CIA agent accused of selling secrets

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The Independent Online
IN WHAT prosecutors described as a "serious espionage case", a former agent of the CIA was charged in Washington yesterday with selling secrets to foreign governments. Two of the charges were grave enough to carry the death penalty.

The accused man, Douglas Groat, was remanded in custody until a hearing next week. Mr Groat was charged with espionage and attempting to extort $500,000 (pounds 300,000) from the CIA in return for promising not to trade the secrets. The arrest threatens fresh embarrassment for the CIA, which in recent years has suffered two high-profile spying calamities. Aldrich Ames was caught spying for the Russians in 1994 while another former CIA agent, Harold Nicholson, pleaded guilty to selling secrets to Moscow just last year.

"During Groat's employment with the CIA he participated in classified covert operations aimed at the penetration of cryptographic systems of foreign governments," the US attorney Wilma Lewis said after Mr Groat was charged. "The alleged unauthorised disclosure of these activities could have a significant impact on the national security of the United States," she went on. "In short, this is a serious espionage case".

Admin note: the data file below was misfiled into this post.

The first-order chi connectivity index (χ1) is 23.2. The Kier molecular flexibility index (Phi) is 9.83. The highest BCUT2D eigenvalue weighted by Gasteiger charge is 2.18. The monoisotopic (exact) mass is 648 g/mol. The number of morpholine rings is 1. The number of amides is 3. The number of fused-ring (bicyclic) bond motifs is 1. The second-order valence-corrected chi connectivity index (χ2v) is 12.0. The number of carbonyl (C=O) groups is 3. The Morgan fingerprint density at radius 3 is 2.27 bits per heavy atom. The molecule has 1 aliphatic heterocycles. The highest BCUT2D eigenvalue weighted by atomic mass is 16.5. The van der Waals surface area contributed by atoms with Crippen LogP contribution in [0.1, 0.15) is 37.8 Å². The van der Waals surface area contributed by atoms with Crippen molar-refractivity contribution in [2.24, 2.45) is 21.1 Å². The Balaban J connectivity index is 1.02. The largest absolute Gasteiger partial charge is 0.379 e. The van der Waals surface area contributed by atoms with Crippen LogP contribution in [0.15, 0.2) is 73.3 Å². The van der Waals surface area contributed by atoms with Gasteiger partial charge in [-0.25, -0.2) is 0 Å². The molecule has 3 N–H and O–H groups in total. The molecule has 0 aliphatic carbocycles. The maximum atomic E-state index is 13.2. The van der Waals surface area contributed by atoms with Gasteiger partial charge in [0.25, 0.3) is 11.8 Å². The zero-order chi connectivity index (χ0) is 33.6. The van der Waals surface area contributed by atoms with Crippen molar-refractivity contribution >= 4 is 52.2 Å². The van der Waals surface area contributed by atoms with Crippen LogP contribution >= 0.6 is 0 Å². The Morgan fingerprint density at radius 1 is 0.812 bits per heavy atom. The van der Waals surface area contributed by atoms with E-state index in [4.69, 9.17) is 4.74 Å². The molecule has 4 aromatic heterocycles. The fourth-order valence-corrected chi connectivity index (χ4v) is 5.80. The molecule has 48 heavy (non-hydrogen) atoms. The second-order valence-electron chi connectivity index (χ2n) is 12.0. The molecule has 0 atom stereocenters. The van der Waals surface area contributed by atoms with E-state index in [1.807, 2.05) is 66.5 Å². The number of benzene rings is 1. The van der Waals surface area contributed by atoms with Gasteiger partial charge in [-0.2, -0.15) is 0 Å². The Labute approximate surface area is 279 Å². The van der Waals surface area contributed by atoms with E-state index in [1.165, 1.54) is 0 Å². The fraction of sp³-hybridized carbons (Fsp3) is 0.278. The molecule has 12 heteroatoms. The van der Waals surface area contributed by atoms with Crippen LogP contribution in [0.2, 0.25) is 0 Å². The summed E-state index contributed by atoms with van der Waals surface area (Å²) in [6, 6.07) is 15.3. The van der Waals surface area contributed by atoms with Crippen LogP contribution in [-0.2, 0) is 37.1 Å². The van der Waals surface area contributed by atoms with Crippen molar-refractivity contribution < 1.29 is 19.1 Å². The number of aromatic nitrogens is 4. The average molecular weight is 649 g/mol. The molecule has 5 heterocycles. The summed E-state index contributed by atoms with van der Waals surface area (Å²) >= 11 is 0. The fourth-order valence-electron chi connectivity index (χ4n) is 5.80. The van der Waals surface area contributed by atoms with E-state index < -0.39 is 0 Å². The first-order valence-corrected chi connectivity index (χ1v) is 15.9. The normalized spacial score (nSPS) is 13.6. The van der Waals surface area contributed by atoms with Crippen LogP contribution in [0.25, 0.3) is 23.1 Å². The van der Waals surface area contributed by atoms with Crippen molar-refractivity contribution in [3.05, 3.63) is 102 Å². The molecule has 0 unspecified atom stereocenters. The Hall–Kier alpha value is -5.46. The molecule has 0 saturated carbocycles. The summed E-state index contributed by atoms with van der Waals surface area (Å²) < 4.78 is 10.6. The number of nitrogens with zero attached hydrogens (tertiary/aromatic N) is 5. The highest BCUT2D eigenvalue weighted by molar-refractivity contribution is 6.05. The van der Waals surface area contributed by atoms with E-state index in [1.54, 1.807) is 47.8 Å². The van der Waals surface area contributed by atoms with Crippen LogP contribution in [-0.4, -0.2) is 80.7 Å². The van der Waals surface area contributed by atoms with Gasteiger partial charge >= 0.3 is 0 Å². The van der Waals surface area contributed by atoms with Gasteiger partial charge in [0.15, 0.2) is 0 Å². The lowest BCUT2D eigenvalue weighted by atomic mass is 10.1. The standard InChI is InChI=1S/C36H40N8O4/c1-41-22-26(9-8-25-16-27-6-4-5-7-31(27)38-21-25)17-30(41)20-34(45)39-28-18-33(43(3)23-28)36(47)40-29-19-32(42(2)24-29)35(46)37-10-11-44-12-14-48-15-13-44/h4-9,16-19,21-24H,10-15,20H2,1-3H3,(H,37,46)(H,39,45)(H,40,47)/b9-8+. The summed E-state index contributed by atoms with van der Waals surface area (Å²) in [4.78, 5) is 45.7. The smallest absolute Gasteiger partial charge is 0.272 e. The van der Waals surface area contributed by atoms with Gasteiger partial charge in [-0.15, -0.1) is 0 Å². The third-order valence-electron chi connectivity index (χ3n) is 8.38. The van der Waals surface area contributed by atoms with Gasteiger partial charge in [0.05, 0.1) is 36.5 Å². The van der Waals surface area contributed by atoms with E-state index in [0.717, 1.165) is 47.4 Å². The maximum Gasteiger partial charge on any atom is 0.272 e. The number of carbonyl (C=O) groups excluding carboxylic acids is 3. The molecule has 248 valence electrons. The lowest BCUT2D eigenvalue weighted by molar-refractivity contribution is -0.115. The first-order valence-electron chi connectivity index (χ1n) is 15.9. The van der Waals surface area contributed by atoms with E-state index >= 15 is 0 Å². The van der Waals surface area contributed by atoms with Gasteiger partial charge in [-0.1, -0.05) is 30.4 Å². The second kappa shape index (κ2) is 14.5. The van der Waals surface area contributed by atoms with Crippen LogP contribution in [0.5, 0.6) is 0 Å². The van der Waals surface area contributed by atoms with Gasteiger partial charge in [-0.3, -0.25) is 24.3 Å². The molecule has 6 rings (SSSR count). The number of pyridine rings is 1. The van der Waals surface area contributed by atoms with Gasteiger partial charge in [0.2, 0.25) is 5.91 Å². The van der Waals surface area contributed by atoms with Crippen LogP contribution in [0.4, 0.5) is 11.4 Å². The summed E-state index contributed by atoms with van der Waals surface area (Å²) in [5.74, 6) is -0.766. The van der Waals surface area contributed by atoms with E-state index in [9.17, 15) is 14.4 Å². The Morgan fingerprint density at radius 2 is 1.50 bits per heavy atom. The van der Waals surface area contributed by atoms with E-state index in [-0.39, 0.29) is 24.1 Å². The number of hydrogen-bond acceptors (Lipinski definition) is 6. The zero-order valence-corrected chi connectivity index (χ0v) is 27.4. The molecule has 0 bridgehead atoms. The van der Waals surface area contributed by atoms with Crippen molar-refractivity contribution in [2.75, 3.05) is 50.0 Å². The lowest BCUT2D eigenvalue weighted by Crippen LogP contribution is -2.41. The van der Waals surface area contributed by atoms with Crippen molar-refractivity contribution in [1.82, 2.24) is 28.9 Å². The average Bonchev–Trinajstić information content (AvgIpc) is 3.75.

Mr Groat is accused of selling information to two foreign governments, but there was no information yesterday identifying them. Ms Lewis said the material was "national defence information relating to CIA targeting and compromise" of those governments' cryptographic systems.

The judge agreed to the holding of Mr Groat without bond after prosecutors argued that he as a potential threat to the community and that there was a risk that he would attempt to flee the United States.

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